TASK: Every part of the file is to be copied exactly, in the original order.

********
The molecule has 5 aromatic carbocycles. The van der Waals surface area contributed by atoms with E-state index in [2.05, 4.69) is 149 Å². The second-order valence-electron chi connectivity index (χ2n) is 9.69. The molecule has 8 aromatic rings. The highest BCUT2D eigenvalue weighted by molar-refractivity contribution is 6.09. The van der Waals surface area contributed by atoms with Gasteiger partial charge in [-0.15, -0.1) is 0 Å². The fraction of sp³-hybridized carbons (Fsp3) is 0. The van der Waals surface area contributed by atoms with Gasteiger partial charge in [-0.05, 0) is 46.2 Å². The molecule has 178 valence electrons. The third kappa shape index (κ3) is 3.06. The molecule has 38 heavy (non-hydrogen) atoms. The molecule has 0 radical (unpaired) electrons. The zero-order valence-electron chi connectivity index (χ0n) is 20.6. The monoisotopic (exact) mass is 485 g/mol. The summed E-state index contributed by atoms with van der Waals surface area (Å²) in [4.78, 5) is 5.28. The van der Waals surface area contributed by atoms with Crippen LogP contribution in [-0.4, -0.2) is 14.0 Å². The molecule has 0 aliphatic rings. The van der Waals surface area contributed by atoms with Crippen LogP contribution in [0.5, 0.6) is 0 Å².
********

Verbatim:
The molecule has 5 aromatic carbocycles. The van der Waals surface area contributed by atoms with E-state index in [2.05, 4.69) is 149 Å². The second-order valence-electron chi connectivity index (χ2n) is 9.69. The molecule has 8 aromatic rings. The highest BCUT2D eigenvalue weighted by molar-refractivity contribution is 6.09. The van der Waals surface area contributed by atoms with Gasteiger partial charge in [-0.15, -0.1) is 0 Å². The fraction of sp³-hybridized carbons (Fsp3) is 0. The van der Waals surface area contributed by atoms with Gasteiger partial charge in [-0.05, 0) is 46.2 Å². The molecule has 178 valence electrons. The third kappa shape index (κ3) is 3.06. The molecule has 38 heavy (non-hydrogen) atoms. The molecule has 0 radical (unpaired) electrons. The zero-order valence-electron chi connectivity index (χ0n) is 20.6. The monoisotopic (exact) mass is 485 g/mol. The summed E-state index contributed by atoms with van der Waals surface area (Å²) in [4.78, 5) is 5.28. The van der Waals surface area contributed by atoms with Crippen LogP contribution in [-0.4, -0.2) is 14.0 Å². The molecule has 0 aliphatic rings. The van der Waals surface area contributed by atoms with Crippen LogP contribution in [0.5, 0.6) is 0 Å².